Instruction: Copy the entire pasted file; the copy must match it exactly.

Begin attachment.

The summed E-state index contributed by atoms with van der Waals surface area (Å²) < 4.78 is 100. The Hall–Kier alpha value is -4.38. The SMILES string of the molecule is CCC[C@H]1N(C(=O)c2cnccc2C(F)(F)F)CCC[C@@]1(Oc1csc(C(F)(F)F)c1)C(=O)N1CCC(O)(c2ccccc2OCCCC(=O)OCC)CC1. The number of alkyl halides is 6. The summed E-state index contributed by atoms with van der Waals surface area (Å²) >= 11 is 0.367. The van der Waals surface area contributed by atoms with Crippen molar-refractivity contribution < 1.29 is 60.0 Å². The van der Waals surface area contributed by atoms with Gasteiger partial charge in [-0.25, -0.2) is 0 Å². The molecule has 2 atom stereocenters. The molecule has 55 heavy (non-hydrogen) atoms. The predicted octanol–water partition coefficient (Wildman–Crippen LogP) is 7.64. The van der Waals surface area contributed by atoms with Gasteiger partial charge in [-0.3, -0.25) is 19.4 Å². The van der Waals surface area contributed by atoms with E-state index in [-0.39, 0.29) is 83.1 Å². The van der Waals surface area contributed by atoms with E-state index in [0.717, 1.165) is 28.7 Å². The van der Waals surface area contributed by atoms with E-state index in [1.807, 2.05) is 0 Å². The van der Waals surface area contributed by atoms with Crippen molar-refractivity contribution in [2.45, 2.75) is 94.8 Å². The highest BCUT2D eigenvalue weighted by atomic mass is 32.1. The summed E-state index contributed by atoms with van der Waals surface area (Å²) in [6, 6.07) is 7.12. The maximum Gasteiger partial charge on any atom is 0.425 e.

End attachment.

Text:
The summed E-state index contributed by atoms with van der Waals surface area (Å²) < 4.78 is 100. The Hall–Kier alpha value is -4.38. The SMILES string of the molecule is CCC[C@H]1N(C(=O)c2cnccc2C(F)(F)F)CCC[C@@]1(Oc1csc(C(F)(F)F)c1)C(=O)N1CCC(O)(c2ccccc2OCCCC(=O)OCC)CC1. The number of alkyl halides is 6. The summed E-state index contributed by atoms with van der Waals surface area (Å²) >= 11 is 0.367. The van der Waals surface area contributed by atoms with Crippen molar-refractivity contribution < 1.29 is 60.0 Å². The van der Waals surface area contributed by atoms with Gasteiger partial charge in [-0.25, -0.2) is 0 Å². The molecule has 2 atom stereocenters. The molecule has 55 heavy (non-hydrogen) atoms. The predicted octanol–water partition coefficient (Wildman–Crippen LogP) is 7.64. The van der Waals surface area contributed by atoms with Gasteiger partial charge in [-0.3, -0.25) is 19.4 Å². The van der Waals surface area contributed by atoms with E-state index in [-0.39, 0.29) is 83.1 Å². The van der Waals surface area contributed by atoms with E-state index in [0.717, 1.165) is 28.7 Å². The van der Waals surface area contributed by atoms with E-state index in [1.807, 2.05) is 0 Å². The van der Waals surface area contributed by atoms with Crippen molar-refractivity contribution in [2.45, 2.75) is 94.8 Å². The highest BCUT2D eigenvalue weighted by atomic mass is 32.1. The summed E-state index contributed by atoms with van der Waals surface area (Å²) in [6, 6.07) is 7.12. The maximum Gasteiger partial charge on any atom is 0.425 e.